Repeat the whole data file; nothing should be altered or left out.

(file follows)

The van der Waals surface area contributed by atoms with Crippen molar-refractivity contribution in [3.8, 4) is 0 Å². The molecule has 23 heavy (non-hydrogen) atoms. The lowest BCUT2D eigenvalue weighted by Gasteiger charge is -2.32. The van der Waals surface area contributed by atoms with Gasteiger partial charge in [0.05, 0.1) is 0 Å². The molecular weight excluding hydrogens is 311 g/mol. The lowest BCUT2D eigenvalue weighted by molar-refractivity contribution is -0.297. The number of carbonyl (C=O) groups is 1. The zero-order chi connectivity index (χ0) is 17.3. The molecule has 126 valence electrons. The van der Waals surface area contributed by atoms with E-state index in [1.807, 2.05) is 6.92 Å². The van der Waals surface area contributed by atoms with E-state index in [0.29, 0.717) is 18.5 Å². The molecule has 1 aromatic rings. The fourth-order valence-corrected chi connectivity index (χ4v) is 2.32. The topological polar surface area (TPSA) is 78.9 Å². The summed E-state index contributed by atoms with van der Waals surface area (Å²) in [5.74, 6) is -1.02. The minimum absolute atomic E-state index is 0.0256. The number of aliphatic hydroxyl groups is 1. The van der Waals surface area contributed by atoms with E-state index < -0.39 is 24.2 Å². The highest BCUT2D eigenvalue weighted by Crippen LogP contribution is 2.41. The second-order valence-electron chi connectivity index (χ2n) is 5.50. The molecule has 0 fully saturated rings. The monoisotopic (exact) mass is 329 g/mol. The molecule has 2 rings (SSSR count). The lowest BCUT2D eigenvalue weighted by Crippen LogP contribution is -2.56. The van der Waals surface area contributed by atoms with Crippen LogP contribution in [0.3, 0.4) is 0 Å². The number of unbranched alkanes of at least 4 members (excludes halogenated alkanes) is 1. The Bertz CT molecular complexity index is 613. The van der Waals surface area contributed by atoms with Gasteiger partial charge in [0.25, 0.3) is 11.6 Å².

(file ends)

The van der Waals surface area contributed by atoms with Crippen molar-refractivity contribution in [3.8, 4) is 0 Å². The molecule has 23 heavy (non-hydrogen) atoms. The lowest BCUT2D eigenvalue weighted by Gasteiger charge is -2.32. The van der Waals surface area contributed by atoms with Gasteiger partial charge in [0.05, 0.1) is 0 Å². The molecular weight excluding hydrogens is 311 g/mol. The lowest BCUT2D eigenvalue weighted by molar-refractivity contribution is -0.297. The number of carbonyl (C=O) groups is 1. The zero-order chi connectivity index (χ0) is 17.3. The molecule has 126 valence electrons. The van der Waals surface area contributed by atoms with E-state index in [1.807, 2.05) is 6.92 Å². The van der Waals surface area contributed by atoms with E-state index in [0.29, 0.717) is 18.5 Å². The molecule has 1 aromatic rings. The fourth-order valence-corrected chi connectivity index (χ4v) is 2.32. The topological polar surface area (TPSA) is 78.9 Å². The summed E-state index contributed by atoms with van der Waals surface area (Å²) in [5.74, 6) is -1.02. The minimum absolute atomic E-state index is 0.0256. The number of aliphatic hydroxyl groups is 1. The van der Waals surface area contributed by atoms with E-state index < -0.39 is 24.2 Å². The highest BCUT2D eigenvalue weighted by Crippen LogP contribution is 2.41. The second-order valence-electron chi connectivity index (χ2n) is 5.50. The molecule has 0 fully saturated rings. The monoisotopic (exact) mass is 329 g/mol. The molecule has 2 rings (SSSR count). The lowest BCUT2D eigenvalue weighted by Crippen LogP contribution is -2.56. The van der Waals surface area contributed by atoms with Crippen LogP contribution in [0.3, 0.4) is 0 Å². The number of unbranched alkanes of at least 4 members (excludes halogenated alkanes) is 1. The Bertz CT molecular complexity index is 613. The van der Waals surface area contributed by atoms with Gasteiger partial charge in [0.25, 0.3) is 11.6 Å².